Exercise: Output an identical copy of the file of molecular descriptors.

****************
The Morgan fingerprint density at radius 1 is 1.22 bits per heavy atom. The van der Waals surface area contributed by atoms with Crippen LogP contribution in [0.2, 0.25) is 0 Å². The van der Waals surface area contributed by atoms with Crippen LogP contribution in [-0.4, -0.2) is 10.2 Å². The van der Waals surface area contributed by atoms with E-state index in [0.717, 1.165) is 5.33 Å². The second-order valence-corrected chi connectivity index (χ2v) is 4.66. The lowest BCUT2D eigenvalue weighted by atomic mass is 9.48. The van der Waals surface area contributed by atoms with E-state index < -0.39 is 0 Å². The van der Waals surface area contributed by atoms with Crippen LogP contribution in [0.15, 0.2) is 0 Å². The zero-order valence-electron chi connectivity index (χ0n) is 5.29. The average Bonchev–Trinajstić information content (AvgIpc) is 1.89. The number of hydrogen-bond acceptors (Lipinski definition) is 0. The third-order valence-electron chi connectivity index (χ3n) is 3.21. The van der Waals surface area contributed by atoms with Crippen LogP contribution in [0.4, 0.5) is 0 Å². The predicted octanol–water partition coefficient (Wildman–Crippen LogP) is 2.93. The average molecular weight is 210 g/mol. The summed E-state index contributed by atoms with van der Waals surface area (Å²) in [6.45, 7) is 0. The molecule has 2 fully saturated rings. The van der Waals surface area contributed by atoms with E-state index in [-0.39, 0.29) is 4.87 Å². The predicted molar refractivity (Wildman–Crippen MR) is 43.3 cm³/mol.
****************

The Morgan fingerprint density at radius 1 is 1.22 bits per heavy atom. The van der Waals surface area contributed by atoms with Crippen LogP contribution in [0.2, 0.25) is 0 Å². The van der Waals surface area contributed by atoms with Crippen LogP contribution in [-0.4, -0.2) is 10.2 Å². The van der Waals surface area contributed by atoms with E-state index in [0.717, 1.165) is 5.33 Å². The second-order valence-corrected chi connectivity index (χ2v) is 4.66. The lowest BCUT2D eigenvalue weighted by atomic mass is 9.48. The van der Waals surface area contributed by atoms with E-state index < -0.39 is 0 Å². The van der Waals surface area contributed by atoms with Crippen LogP contribution in [0.15, 0.2) is 0 Å². The zero-order valence-electron chi connectivity index (χ0n) is 5.29. The average Bonchev–Trinajstić information content (AvgIpc) is 1.89. The number of hydrogen-bond acceptors (Lipinski definition) is 0. The third-order valence-electron chi connectivity index (χ3n) is 3.21. The van der Waals surface area contributed by atoms with Crippen LogP contribution in [0.4, 0.5) is 0 Å². The predicted octanol–water partition coefficient (Wildman–Crippen LogP) is 2.93. The average molecular weight is 210 g/mol. The summed E-state index contributed by atoms with van der Waals surface area (Å²) in [6.45, 7) is 0. The molecule has 2 fully saturated rings. The van der Waals surface area contributed by atoms with E-state index in [-0.39, 0.29) is 4.87 Å². The predicted molar refractivity (Wildman–Crippen MR) is 43.3 cm³/mol.